MONROE, James. Autograph letter signed ("James Monroe") as President, to an unidentified recipient, Washington, 9 July 1821. 3 1/3 pages, 4to (9 15/16 x 8 in.), professional restorations, minor damp-stains.
"I CONSIDER IT MY DUTY TO TAKE MY STAND AGAINST THE POWERS OF THE FEDERAL GOVERNMENT": MONROE AND THE CONSTITUTIONAL IMPLICATIONS OF INTERNAL IMPROVEMENTS
The close of the War of 1812 brought new prosperity and growth to the nation. Critical to this expansion of trade and manufacturing was the improvement of the nation's transportation system. While public works such as canals, turnpikes, bridges and port facilities were typically funded by private interests or else by the states, increasing pressure was placed upon the Federal Government to initiate and subsidize such "internal improvements," especially in the new frontier regions. Many Jeffersonians, though, adhering to the ideal of a virtuous agrarian republic, opposed any federal role in internal improvements, fearing it would "stimulate commercial interests unduly, undermine agriculture, centralize power in the federal government and violate the Constitution" (Watson, Liberty and Power, pp. 61-62).
Monroe, following the lead of his predecessors, believed that there was nothing in the Constitution that authorized Congress to allocate public funds for internal improvements. Henry Clay became the foremost champion of those who favored Federal involvement in public works. Clay advocated a so-called American system, embracing both internal improvements and a protective tariff to encourage industry. Here, Monroe staunchly defends his position, promising "perfect simplicity & candour." He recalls that "soon after I came into this office, I considered it my duty, to take my stand against the powers of the general government in regard to internal improvements: that I declared in a message to Congress, that I did not think that it possess'd that power, & that I should be compelled to refuse my assent to any bill founded on that principle." Monroe notes that he corresponded with Madison on the subject, and prepared a lengthy statement to present in his third annual message (he was persuaded not to include the position statement by Secretary of State John Quincy Adams). "I have written much on that subject, and have endeavour'd, to the utmost of my ability, to embrace the general scope of our system. It is possible that I may publish this paper, even while I am in office." He assures his correspondent that in his study of the issues, "I have been guided by principle only, aided by my own experience and observations, and by the lights which virtuous & enlightened men have shed on it," including "every thing that has issued from your pen." He explains that he has not decided when he should present this essay: "I have thought it due to my country...when called on by some obligation bearing on that office, such as to reject [veto] or approve a law, or by a full exposition, founded on general principles, and dictated by a sense of duty, in consequence of the opinion express'd in the message to which I have referr'd."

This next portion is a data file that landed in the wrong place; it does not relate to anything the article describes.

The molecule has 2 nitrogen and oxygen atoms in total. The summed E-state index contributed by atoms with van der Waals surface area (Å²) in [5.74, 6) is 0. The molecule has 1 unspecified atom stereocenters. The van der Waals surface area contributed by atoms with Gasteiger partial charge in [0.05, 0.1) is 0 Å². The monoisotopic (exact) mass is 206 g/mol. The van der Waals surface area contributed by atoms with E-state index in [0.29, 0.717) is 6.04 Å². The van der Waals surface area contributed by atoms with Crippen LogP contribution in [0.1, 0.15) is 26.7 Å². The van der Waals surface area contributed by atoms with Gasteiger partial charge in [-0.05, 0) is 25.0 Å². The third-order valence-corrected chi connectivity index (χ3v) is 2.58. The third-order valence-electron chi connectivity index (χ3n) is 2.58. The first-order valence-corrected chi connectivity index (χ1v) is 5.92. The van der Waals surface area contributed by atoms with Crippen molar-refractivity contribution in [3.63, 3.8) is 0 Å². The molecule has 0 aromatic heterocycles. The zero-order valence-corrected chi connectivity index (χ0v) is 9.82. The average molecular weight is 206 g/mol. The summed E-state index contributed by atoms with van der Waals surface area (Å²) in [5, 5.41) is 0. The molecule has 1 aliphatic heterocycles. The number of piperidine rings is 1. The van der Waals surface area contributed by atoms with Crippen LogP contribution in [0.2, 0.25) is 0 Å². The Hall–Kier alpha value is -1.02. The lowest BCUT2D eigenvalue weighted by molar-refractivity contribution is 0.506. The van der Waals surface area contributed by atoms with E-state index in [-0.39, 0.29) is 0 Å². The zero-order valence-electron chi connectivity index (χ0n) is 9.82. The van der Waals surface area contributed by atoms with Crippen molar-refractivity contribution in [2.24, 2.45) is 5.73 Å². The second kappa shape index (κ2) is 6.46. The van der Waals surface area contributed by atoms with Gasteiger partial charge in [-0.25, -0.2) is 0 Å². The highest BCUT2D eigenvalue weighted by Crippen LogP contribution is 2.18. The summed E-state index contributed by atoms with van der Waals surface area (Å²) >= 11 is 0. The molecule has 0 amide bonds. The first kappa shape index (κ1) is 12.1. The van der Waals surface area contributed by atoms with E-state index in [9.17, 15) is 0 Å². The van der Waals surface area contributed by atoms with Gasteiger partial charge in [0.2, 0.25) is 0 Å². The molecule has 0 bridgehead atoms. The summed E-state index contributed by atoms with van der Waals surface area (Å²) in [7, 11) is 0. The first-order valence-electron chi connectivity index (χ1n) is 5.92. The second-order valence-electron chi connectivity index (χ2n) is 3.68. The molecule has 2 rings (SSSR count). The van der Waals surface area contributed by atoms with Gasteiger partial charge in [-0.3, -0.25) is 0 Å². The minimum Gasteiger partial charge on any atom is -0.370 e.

Monroe reserved his extended position paper until the Spring of 1822, when he found it necessary to veto Congress's bill authorizing Federal construction and maintenance of toll booths along the Cumberland Road, which linked Cumberland, Maryland with the west. The tolls generated by the road were to be used to finance the westward extension of this early interstate highway. In his veto message, Monroe invoked his Jeffersonian interpretation of the Constitution, and insisted that only an amendment would permit Federal involvment is such public works.
Provenance: Philip D. Sang (sale, Sotheby's, 31 October 1985, lot 161).